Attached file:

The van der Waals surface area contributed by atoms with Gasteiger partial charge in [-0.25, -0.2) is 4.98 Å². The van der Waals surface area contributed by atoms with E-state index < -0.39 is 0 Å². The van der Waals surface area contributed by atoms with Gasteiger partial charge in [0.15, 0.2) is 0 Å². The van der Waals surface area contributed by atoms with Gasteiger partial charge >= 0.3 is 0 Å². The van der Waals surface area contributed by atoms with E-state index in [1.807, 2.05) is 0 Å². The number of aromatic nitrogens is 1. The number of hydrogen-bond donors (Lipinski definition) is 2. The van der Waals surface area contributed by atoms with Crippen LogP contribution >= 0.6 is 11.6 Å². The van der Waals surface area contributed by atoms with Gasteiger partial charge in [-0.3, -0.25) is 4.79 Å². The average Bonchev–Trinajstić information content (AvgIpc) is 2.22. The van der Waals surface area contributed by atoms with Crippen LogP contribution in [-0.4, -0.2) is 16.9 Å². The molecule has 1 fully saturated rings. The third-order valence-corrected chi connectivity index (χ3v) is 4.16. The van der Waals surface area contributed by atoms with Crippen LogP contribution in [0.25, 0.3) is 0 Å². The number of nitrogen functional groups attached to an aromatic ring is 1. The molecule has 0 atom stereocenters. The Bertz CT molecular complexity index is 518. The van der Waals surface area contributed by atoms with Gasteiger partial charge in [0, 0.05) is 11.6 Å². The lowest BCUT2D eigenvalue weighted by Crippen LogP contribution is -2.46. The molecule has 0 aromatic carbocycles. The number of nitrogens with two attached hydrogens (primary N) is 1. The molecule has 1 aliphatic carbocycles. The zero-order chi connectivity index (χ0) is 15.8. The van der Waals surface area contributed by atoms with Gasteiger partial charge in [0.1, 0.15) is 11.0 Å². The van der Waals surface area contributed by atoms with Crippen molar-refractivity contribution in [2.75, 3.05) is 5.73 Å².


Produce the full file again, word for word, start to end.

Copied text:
The van der Waals surface area contributed by atoms with Gasteiger partial charge in [-0.25, -0.2) is 4.98 Å². The van der Waals surface area contributed by atoms with E-state index < -0.39 is 0 Å². The van der Waals surface area contributed by atoms with Gasteiger partial charge in [0.15, 0.2) is 0 Å². The van der Waals surface area contributed by atoms with Gasteiger partial charge >= 0.3 is 0 Å². The van der Waals surface area contributed by atoms with E-state index in [1.807, 2.05) is 0 Å². The number of aromatic nitrogens is 1. The number of hydrogen-bond donors (Lipinski definition) is 2. The van der Waals surface area contributed by atoms with Crippen LogP contribution >= 0.6 is 11.6 Å². The van der Waals surface area contributed by atoms with Gasteiger partial charge in [-0.3, -0.25) is 4.79 Å². The average Bonchev–Trinajstić information content (AvgIpc) is 2.22. The van der Waals surface area contributed by atoms with Crippen LogP contribution in [-0.4, -0.2) is 16.9 Å². The molecule has 1 fully saturated rings. The third-order valence-corrected chi connectivity index (χ3v) is 4.16. The van der Waals surface area contributed by atoms with Crippen LogP contribution in [0.25, 0.3) is 0 Å². The number of nitrogen functional groups attached to an aromatic ring is 1. The molecule has 0 atom stereocenters. The Bertz CT molecular complexity index is 518. The van der Waals surface area contributed by atoms with Gasteiger partial charge in [0, 0.05) is 11.6 Å². The lowest BCUT2D eigenvalue weighted by Crippen LogP contribution is -2.46. The molecule has 0 aromatic carbocycles. The number of nitrogens with two attached hydrogens (primary N) is 1. The molecule has 1 aliphatic carbocycles. The zero-order chi connectivity index (χ0) is 15.8. The van der Waals surface area contributed by atoms with Gasteiger partial charge in [0.1, 0.15) is 11.0 Å². The van der Waals surface area contributed by atoms with Crippen molar-refractivity contribution in [2.75, 3.05) is 5.73 Å².